Ontario Northland’s success worth celebrating – Moore

North Bay Nugget

Agency eager to work with province on northeastern rail plan

Ontario Northland bus ridership surged by 100,000 last year to upwards of 350,000 people. File Photo

Corina Moore is both “proud” and “grateful” ONR will be involved in creating a solution for passenger rail in northeastern Ontario, citing the agency’s role as “transportation experts” as the reason.

“We’ve been in this business for 117 years and that’s really the story for us. Let’s focus on what Ontario Northland is doing today, because we’re doing a lot for Northern Ontario for transportation,” says Moore, president and CEO of Ontario Northland.

Based on its experience and skill set, as well as the passenger data it has collected, Moore says Ontario Northland will be able to put together a “comprehensive plan of options” for the provincial government to consider when it decides on how to move forward with passenger rail.

Corina Moore

Moore points to Ontario Northland’s recent success with the expansion of its motor coach services — with ridership having increased by 100,000 last year to upwards of 350,000 — along with its added stops at hospitals, universities and colleges in the North and the thousands of parcels shipped each year.

The ONTC’s 2017-18 annual report is currently in approval with the Ministry of Energy, Northern Development and Mines.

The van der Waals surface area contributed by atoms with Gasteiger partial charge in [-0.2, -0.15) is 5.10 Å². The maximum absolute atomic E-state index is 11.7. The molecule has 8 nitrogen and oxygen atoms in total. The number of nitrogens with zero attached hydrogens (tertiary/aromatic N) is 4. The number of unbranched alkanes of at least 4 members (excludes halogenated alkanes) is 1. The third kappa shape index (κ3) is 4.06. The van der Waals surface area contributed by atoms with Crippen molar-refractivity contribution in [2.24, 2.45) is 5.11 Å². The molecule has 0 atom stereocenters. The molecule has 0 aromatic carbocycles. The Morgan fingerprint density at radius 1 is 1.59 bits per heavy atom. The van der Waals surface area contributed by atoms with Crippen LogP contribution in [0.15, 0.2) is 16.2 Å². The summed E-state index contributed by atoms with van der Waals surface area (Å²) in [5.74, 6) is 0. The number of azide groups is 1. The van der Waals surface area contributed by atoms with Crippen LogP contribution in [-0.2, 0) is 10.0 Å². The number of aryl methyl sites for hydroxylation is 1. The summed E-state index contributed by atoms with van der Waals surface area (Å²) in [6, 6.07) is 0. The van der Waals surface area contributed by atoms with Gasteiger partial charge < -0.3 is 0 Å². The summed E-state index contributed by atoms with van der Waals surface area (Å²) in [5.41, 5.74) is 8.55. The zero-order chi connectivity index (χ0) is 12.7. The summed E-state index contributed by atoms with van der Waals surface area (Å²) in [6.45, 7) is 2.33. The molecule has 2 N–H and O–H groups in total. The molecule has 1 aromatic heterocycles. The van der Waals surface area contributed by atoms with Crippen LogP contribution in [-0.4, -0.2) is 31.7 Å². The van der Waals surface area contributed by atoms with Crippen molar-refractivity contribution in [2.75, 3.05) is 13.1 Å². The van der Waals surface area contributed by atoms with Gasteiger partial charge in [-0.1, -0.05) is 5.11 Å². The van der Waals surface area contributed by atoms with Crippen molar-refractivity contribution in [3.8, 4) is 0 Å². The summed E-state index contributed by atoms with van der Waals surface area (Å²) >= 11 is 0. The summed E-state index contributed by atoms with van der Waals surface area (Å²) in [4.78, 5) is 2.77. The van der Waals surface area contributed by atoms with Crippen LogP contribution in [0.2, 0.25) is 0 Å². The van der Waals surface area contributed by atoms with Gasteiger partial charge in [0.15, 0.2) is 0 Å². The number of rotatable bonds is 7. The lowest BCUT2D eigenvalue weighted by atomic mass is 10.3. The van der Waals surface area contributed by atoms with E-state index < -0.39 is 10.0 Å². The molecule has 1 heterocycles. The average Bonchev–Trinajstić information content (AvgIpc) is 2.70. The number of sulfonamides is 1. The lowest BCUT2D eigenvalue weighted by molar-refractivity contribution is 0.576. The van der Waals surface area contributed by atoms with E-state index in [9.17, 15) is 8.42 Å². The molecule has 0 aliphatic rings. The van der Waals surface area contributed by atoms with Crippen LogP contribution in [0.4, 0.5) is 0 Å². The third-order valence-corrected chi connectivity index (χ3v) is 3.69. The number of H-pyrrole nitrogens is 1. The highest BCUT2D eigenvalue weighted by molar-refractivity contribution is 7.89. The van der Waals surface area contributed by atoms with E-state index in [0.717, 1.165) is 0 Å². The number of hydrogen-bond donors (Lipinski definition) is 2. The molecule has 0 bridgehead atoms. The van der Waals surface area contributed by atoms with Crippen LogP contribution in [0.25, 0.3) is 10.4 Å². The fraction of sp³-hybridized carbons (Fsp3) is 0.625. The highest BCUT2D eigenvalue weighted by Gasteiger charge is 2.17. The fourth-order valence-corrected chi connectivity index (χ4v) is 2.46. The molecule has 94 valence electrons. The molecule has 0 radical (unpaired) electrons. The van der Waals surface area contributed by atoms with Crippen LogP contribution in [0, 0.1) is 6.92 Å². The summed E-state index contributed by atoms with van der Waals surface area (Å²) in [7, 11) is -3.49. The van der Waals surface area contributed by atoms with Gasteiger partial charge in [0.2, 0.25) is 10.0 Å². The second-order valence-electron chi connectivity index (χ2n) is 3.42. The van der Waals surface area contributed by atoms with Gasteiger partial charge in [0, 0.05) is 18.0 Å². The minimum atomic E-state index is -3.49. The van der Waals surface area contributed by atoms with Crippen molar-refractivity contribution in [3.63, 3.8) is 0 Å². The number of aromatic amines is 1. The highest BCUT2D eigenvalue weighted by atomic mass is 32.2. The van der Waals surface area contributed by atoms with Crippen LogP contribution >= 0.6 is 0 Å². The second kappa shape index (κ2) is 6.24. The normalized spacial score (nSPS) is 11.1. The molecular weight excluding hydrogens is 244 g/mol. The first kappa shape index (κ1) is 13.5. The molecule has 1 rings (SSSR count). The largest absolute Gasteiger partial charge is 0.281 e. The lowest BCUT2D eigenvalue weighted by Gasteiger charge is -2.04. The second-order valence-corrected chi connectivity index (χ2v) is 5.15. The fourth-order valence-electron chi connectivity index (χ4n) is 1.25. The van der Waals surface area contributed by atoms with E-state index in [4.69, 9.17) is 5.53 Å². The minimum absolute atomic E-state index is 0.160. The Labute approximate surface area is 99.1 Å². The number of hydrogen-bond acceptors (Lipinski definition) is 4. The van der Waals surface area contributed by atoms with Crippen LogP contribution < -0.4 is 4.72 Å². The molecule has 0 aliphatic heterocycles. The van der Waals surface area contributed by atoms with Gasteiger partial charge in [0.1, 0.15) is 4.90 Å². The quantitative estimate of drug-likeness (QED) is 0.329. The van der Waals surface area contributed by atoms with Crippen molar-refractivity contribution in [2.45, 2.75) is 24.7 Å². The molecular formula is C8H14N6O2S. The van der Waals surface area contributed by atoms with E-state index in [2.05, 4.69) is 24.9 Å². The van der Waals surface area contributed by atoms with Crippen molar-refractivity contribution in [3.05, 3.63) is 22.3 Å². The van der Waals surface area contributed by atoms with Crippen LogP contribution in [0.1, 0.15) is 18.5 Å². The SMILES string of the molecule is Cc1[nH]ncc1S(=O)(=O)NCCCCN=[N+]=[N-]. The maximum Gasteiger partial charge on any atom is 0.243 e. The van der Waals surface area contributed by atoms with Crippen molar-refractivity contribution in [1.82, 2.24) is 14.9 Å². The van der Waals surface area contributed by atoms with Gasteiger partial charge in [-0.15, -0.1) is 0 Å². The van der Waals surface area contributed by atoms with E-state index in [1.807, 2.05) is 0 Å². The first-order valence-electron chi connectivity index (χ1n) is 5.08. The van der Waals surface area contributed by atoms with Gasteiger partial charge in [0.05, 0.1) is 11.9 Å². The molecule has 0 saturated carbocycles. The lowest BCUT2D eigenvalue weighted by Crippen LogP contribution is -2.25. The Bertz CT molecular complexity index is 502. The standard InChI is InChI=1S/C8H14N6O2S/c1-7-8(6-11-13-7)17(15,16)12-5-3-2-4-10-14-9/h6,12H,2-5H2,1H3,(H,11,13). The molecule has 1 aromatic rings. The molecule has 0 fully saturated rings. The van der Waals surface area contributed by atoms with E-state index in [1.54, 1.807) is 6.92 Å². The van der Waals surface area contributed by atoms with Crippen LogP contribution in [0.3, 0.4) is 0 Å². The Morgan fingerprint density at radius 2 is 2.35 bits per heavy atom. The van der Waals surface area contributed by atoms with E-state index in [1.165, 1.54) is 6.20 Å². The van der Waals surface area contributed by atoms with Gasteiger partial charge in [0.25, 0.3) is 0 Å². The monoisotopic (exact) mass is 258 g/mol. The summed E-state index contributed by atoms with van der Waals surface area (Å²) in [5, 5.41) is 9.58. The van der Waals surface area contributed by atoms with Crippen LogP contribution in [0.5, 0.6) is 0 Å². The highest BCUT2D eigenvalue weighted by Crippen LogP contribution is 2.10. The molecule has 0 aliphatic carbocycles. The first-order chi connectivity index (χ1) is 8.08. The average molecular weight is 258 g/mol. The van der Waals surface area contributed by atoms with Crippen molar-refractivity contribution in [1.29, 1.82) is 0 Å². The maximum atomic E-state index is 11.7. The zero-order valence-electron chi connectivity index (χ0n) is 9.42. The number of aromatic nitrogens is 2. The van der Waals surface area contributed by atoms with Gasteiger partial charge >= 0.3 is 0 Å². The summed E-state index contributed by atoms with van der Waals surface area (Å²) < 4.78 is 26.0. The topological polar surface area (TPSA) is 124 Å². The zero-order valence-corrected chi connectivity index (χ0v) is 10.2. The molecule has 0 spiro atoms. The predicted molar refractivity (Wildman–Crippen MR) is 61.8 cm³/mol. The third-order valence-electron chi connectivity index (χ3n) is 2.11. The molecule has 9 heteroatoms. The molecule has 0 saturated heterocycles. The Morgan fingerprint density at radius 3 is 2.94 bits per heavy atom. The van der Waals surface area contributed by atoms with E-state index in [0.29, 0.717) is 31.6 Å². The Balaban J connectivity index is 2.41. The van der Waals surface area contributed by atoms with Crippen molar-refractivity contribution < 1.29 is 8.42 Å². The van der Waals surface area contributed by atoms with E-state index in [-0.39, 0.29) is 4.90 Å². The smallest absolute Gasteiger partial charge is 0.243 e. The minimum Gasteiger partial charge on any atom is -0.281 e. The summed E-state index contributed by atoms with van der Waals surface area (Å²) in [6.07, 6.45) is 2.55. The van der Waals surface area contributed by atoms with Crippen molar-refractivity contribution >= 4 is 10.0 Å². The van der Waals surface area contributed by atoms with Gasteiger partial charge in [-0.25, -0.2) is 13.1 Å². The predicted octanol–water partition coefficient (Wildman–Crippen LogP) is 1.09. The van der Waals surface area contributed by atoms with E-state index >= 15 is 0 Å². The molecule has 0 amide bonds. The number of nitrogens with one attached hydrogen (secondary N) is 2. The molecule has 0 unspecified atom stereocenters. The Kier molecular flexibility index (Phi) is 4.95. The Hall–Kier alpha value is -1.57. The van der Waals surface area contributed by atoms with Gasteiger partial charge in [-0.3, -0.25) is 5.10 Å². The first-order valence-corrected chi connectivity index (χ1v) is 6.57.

Passenger numbers for motor coach services were 256,324 in 2014/15, 235,277 in 2015/16 and 243,482 in 2016/17.

“We look at what our footprint was and what it is now, that’s an exciting story for Northern Ontario, because just in the last year we’ve increased our ridership by 100,000 people. So 350,000 passenger trips a year is significant when you’re looking at the population of Northern Ontario,” Moore says.

Ontario Northland also recently launched a trial bus stop at the Highway 407 terminal in Vaughan, where passengers travelling between North Bay and Toronto can connect to GO Transit buses, the Toronto Transit Commission subway or York Regional Transit.

“So there’s a lot of things to celebrate and that expansion means that more people in Northern Ontario are connected to major centres like Toronto and Ottawa, and it also means we’ve really had a focus on how do we connect people who are at hospital, how do we connect people who are at educational institutions, and now we stop at all those various places in Northern Ontario.”

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